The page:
To further establish trust and develop effective, targeted products, it’s essential that CDFIs establish deep understanding of target markets and local communities. This is best done by developing partnerships with community organizations on the ground. In many low-income areas, a CDFI is literally the only traditional financial institution available to consumers. For the 13.8% of Black and 12.2% of Latinx households that are unbanked and used to payday lenders and other high-cost, high-risk services that can damage credit and opportunity, trusting a financial institution may be a foreign concept.

Partnerships with local leaders and community-based organizations help CDFIs grasp the lived experience of their target market. Effective partners can serve as surrogates for the institution where trust may be challenging to earn, further legitimizing the CDFI and its service offerings with community members.

Wraparound support is another source of trust building for CDFIs and a key differentiator compared to traditional financial services. Going beyond products and capital, CDFIs are more likely to meet their double bottom line goal of financial success and community impact by providing wraparound services that help borrowers throughout the life of their relationship with the business. Services like the Portland Housing Center’s homebuyer education classes, Neighborhood Partnership Housing Services’ counseling programs, and other high-touch servicing help guide prospective and new homeowners through the home buying process. Touchpoints before, during, and after home purchase help ensure that homeownership is sustainable and results in the lower-than-average default and foreclosure rates enjoyed by many CDFIs. As a central barrier to wealth generation, sustainable homeownership is core to CDFI goals to close the wealth gap in America.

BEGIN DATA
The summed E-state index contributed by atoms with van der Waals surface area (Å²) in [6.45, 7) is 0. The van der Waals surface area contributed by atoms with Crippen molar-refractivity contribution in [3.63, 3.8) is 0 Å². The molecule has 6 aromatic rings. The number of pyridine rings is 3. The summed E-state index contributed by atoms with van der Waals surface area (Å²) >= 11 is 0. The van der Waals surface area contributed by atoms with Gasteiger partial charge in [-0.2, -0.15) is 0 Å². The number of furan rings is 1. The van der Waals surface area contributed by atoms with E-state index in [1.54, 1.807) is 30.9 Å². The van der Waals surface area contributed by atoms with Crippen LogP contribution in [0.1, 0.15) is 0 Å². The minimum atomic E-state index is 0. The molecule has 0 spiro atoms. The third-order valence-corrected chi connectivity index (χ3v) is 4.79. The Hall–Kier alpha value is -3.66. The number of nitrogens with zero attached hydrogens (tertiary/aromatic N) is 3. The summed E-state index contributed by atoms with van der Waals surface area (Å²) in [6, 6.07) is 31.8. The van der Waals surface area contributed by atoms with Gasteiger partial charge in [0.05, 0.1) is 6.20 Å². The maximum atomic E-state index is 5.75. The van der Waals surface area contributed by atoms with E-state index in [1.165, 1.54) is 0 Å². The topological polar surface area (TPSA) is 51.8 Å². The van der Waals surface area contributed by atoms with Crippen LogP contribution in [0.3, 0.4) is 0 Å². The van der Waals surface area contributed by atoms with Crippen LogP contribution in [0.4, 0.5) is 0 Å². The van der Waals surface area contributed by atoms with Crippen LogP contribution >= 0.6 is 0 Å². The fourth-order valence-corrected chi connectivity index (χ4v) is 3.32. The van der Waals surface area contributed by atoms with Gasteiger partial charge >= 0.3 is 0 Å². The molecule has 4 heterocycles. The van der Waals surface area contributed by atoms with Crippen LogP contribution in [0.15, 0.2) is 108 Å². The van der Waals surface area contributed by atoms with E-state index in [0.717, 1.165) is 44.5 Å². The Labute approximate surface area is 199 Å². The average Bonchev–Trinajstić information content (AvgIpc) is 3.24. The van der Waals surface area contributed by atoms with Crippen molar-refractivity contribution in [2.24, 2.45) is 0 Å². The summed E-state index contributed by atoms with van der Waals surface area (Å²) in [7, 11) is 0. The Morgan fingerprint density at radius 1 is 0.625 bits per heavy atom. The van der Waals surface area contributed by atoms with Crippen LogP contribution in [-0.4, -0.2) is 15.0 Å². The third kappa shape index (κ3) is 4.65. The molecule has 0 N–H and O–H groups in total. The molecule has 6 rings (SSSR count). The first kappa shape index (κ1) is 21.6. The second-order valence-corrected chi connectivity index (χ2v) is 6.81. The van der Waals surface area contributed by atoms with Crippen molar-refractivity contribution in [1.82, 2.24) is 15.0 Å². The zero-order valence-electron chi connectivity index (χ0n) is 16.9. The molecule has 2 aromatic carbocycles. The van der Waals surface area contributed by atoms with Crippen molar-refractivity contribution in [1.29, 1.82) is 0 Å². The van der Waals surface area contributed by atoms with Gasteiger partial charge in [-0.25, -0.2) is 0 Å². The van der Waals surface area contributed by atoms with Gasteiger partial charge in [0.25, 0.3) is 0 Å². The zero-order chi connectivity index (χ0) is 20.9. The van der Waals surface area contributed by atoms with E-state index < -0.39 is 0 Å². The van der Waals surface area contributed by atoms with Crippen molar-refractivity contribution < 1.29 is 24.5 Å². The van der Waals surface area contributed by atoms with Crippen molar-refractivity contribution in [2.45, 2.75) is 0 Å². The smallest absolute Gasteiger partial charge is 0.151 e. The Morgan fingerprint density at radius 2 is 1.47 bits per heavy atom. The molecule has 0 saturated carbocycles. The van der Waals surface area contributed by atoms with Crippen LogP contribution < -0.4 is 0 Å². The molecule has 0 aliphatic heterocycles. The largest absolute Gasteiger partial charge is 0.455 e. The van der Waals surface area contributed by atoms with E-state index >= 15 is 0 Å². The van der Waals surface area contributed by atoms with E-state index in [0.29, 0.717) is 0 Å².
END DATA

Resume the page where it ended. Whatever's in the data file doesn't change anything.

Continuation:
While the strategies in this paper highlight some of the best practices for CDFIs to expand their impact, ultimately, to accomplish these goals more capital is needed across the industry. Without adequate capital, organizations are unable to innovate and expand service offerings to meet the needs of more LMI borrowers, reach new markets, or invest in high-touch services to support customer success. CDFIs must tap into underutilized capital and advocate for increased federal funding and reforms to the Community Reinvestment Act that reflect the urgent need for targeted, life-changing investments in LMI communities.

Information in this article comes from “Expanding Homeownership in Low- to Moderate-Income Communities,” authored by Pamela Agava (Former Senior Program Manager, Affordable Homeownership), Laura Yepez (Program Manager, Ecosystem Change), Simone Robbennolt (Senior Research Associate) and Doug Ryan (Interim Vice President, Policy & Applied Research) at Prosperity Now. For more details, see the full report at